Location of functions.php in WordPress

This question was asked of us recently, after a tutorial we posted, so I’m putting this out there in case anyone else wants to know this – and also so that I can link this up in future WordPress tutorials too.

Where is functions.php in WordPress?

When developers talk about “adding this code to your functions.php file” or whatever, this is the functions.php file in your currently active theme.

This is located at: `[wordpress install location]/wp-content/themes/[your-active-theme]/functions.php`

Note – use a child theme for edits

Please note, if you are editing this file, you must do so in a child theme (unless your theme is entirely custom!). You can learn about parent and child themes at the WordPress site, here.

Our Preference – Use a Plugin

We’ll stop short of calling this Best Practice, though there is certainly a “wrong” way to add to functions.php (that would be adding to a parent theme functions.php file on a theme which you got from an updated repository… when updates go live, you’ll lose your modifications).

For anything which adds a small change to your sites functionality, we prefer and recommend to do this using a plugin – either a custom plugin, or one which holds “snippets” of code. We like the plugin “Code Snippets” for this, because this allows you to name, and save, each of your snippets of code, and be selective about where these are triggered (for example, front end only, or only on admin).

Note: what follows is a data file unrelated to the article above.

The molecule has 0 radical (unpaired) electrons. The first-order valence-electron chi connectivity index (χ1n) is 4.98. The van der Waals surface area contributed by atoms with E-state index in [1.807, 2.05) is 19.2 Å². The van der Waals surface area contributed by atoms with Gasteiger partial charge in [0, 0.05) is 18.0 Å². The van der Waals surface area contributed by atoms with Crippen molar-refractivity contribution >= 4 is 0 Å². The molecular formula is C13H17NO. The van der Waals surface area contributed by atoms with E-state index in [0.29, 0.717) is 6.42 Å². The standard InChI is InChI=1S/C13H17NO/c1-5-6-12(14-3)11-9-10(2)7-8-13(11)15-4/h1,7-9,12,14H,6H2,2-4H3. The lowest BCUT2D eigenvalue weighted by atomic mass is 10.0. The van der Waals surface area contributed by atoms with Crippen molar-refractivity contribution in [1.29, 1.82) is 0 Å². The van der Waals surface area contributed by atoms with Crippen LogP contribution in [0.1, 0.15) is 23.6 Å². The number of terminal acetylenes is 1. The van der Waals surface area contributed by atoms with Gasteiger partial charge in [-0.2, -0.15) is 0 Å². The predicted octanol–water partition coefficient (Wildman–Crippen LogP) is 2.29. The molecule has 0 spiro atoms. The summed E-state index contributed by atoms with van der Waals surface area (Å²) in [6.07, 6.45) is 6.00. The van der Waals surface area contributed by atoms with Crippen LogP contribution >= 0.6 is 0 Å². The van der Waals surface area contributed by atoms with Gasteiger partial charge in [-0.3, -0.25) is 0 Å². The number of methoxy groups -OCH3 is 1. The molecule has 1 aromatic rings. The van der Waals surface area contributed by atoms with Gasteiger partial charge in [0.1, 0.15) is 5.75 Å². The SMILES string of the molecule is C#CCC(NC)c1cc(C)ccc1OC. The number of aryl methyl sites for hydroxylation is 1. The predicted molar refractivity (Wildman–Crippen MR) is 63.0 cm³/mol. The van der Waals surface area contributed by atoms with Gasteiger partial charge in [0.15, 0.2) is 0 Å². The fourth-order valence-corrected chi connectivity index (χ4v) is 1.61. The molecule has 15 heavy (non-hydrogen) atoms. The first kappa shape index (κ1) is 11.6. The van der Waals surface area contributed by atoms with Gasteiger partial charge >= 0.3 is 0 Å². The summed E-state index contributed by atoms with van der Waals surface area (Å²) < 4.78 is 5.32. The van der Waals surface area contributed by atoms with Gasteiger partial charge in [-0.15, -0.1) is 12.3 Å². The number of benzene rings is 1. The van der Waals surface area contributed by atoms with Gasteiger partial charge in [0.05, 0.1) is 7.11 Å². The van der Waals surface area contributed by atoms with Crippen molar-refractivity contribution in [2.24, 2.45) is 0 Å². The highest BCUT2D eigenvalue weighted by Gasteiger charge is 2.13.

If you do this, then you can turn off your snippets independently at the click of a button, in case there’s ever an issue, of if you’d just like to see how it looks “off” and “on”.

Are we saying “don’t use functions.php to store snippets?” – yes and no. Yes, we’re saying “try not to” but also, no, in development, its a legitimate place to put a snippet of code to test a feature. In the longer term, moving your snippets to their own plugin or – for micro stuff – into a snippets plugin with labelling will aid stability and maintainability for your WooCommerce store or WordPress website. It will be easier to isolate all your code, and to selectively add and remove elements.

A great big functions.php pile of code (even with good comments) makes life more difficult in the future – and probably there are few legitimate reasons for dumping code into here, bearing in mind how easy it is to create feature plugins, or load snippets in using a plugin like the above. Of course, there are performance ramifications to consider, too, but that’s a more advanced conversation than this article!

Did this help you?

Leave a comment below if this helped you to learn something new today… or particularly if you still have questions! Its how we are able to deliver better and better tutorials, by answering real questions, where there are documentation gaps out there.

Leave a comment

No links of any kind allowed in comments - if you add any links, your comment will automatically be deleted.